Notice: Eighth Circuit Rule 28a(k) Governs Citation of Unpublished Opinions and Provides That They Are Not Precedent and Generally Should Not Be Cited Unless Relevant to Establishing the Doctrines of Res Judicata, Collateral Estoppel, the Law of the Case, or if the Opinion Has Persuasive Value on a Material Issue and No Published Opinion Would Serve As Well.united States of America, Appellee, v. Lonnie Gerald Dubose, Appellant, 986 F.2d 503 (8th Cir. 1993)Annotate this Case
Submitted: February 10, 1993. Filed: February 22, 1993
Before FAGG, BEAM, and HANSEN, Circuit Judges.
Lonnie Dubose appeals his conviction for possessing ephedrine, a listed chemical, with the intent to manufacture a controlled substance, in violation of 21 U.S.C. § 841(d) (1) and 18 U.S.C. § 2. We affirm.
Dubose was charged with intentionally and knowingly possessing 150 grams of ephedrine on August 23, 1991, with intent to manufacture a controlled substance. Before trial, Dubose's counsel orally moved in limine to exclude as hearsay and prejudicial the testimony and business records of James Guy, general manager of Lancaster Synthesis, a chemical company. The district court1 allowed Guy's testimony and related exhibits under the business-exception rule, and held that its probative value outweighed its potential prejudice.
Guy testified that on August 9, 1991, a Mr. Dubose called and placed an order for 1150 grams of ephedrine. He testified that Mr. Dubose asked that the chemical be shipped to "Cessor's 'D' Ranch, Route 2, Box 5, Collins, Arkansas, with a phone number of (501) 538-3903." (This was Dubose's address.) The company's telephone order form, stating this information as well as prices quoted to Dubose, was admitted into evidence as an exception to the hearsay rule over defense counsel's objections. Guy testified that a company employee (unnamed) completed the telephone order form at the time the call came in, and the form was a business record made in the regular course of business. On cross examination, Guy stated that he was not testifying as to who made the order; that the company had no way of checking information that was provided by a caller; and that he only knew an order was made and shipped to Dubose's address.
The government put on other witnesses. The defense offered no evidence. The jury found Dubose guilty, and the district court sentenced him to ten years. On appeal, Dubose argues that the district court erred in allowing the hearsay testimony of James Guy under the business-exception rule, and thus asks this court to reverse and remand for a new trial. He argues that Guy and his unnamed employee could not know whether Dubose actually placed the order, and the evidence accordingly lacked trustworthiness.
"A trial judge has wide discretion in ruling on the admissibility of evidence, and his decisions will not be disturbed unless there is a clear and prejudicial abuse of discretion." Maddox v. Patterson, 905 F.2d 1178, 1179 (8th Cir. 1990). Under Federal Rule of Evidence 803(6), records of regularly conducted business activity will not be excluded by the hearsay rule if they were made at or near the time the activity took place by a person with knowledge, if they were kept in the course of a regularly conducted business activity, if this was the regular practice of that business activity, and if this is shown by the testimony of the custodian or other qualified witness. Evidence of this sort will be admitted unless the source of the information, or the method or circumstances of preparation, indicate a lack of trustworthiness. Id. This court has held that the qualified witness need not have personal knowledge regarding the creation or preparation of the document. See United States v. Franks, 939 F.2d 600, 602 (8th Cir. 1991). In Franks, the court held that it did not matter that the custodian testifying was unable to name which Federal Express employee prepared the delivery records. Id.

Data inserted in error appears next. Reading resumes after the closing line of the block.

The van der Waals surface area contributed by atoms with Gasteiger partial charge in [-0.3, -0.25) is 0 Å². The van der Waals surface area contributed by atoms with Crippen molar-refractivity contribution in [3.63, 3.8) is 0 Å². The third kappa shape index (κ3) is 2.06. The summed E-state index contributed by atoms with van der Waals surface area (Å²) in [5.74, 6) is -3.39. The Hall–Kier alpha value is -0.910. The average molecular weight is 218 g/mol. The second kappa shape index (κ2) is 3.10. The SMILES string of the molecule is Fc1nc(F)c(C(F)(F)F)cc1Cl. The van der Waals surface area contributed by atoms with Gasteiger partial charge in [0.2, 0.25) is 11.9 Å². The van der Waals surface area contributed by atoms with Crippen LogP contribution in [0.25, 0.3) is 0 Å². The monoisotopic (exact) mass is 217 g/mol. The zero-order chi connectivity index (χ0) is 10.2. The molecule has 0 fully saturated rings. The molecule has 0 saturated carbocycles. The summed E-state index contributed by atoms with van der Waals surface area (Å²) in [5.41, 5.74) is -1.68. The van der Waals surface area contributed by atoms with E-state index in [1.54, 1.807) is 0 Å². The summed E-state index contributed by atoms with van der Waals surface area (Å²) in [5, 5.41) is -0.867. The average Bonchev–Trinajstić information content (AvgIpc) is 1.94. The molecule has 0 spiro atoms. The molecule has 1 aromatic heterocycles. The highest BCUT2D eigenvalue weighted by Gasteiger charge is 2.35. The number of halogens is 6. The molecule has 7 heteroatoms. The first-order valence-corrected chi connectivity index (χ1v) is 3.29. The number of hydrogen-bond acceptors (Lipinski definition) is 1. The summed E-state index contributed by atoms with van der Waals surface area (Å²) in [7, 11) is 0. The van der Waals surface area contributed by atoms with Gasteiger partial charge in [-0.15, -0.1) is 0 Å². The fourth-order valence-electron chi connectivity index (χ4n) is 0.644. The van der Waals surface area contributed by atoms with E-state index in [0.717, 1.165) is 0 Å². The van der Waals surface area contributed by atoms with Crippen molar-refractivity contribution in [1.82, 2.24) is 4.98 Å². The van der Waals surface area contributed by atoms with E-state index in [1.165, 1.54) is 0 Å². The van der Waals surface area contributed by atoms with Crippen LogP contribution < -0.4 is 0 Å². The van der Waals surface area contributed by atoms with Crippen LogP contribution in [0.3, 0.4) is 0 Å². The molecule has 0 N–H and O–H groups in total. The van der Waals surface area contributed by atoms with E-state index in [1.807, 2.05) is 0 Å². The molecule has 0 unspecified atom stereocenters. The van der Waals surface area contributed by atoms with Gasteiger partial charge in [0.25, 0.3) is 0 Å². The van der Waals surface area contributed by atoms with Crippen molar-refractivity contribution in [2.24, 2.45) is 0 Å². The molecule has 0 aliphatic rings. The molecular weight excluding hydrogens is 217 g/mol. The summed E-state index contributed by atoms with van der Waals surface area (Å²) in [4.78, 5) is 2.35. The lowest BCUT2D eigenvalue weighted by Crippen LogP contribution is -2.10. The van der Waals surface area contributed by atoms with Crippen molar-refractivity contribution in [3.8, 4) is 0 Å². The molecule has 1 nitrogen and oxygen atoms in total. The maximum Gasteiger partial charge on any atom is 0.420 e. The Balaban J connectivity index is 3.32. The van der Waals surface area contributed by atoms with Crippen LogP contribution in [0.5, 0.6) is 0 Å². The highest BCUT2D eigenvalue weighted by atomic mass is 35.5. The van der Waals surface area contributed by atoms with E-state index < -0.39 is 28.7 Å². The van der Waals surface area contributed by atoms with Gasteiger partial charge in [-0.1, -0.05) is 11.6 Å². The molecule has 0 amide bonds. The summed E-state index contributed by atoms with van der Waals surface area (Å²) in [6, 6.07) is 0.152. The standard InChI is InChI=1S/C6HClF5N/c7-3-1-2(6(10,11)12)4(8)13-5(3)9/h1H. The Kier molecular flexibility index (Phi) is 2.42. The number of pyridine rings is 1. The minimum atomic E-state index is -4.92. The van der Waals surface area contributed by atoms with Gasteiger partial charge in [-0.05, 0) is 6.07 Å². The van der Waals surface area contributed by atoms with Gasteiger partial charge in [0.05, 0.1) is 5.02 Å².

This court has acknowledged that business records prepared using information obtained from an outside third party could constitute a "double hearsay problem." See Grogg v. Missouri Pac. R.R., 841 F.2d 210, 214 (8th Cir. 1988). In Franks, however, the court also held that the delivery slips, signed with the defendant's name, were not "double hearsay," because they were offered to show, not "receipt by Franks, ... but only that the packages were received at her address by someone who signed her name." 939 F.2d at 602.
The present situation is more closely analogous to Franks. Here, the prosecution offered the evidence to show that someone using Dubose's phone number, address, and name ordered the ephedrine. As in Franks, Guy admitted on cross examination that there was no real way to ascertain the identity of the person who made the call, thereby reducing potential prejudice. See Franks, 939 F.2d at 602 n.1. Here, although Guy was unable to identify which employee prepared the telephone order form, he did testify that the form was prepared at the time the ephedrine was ordered pursuant to company policy, kept as a business record, and not prepared for the purpose of litigation. See Franks, 939 F.2d at 602.
Finally, upon reviewing the record as a whole, we conclude that the danger of unfair prejudice resulting from admitting the order form did not substantially outweigh the form's probative value. See Fed. R. Evid. 403. The district court was well within its discretion in admitting the telephone order form and testimony.
Accordingly, the judgment is affirmed.
A true copy.
CLERK, U.S. COURT OF APPEALS, EIGHTH CIRCUIT.
The Honorable Susan Webber Wright, United States District Judge for the Eastern District of Arkansas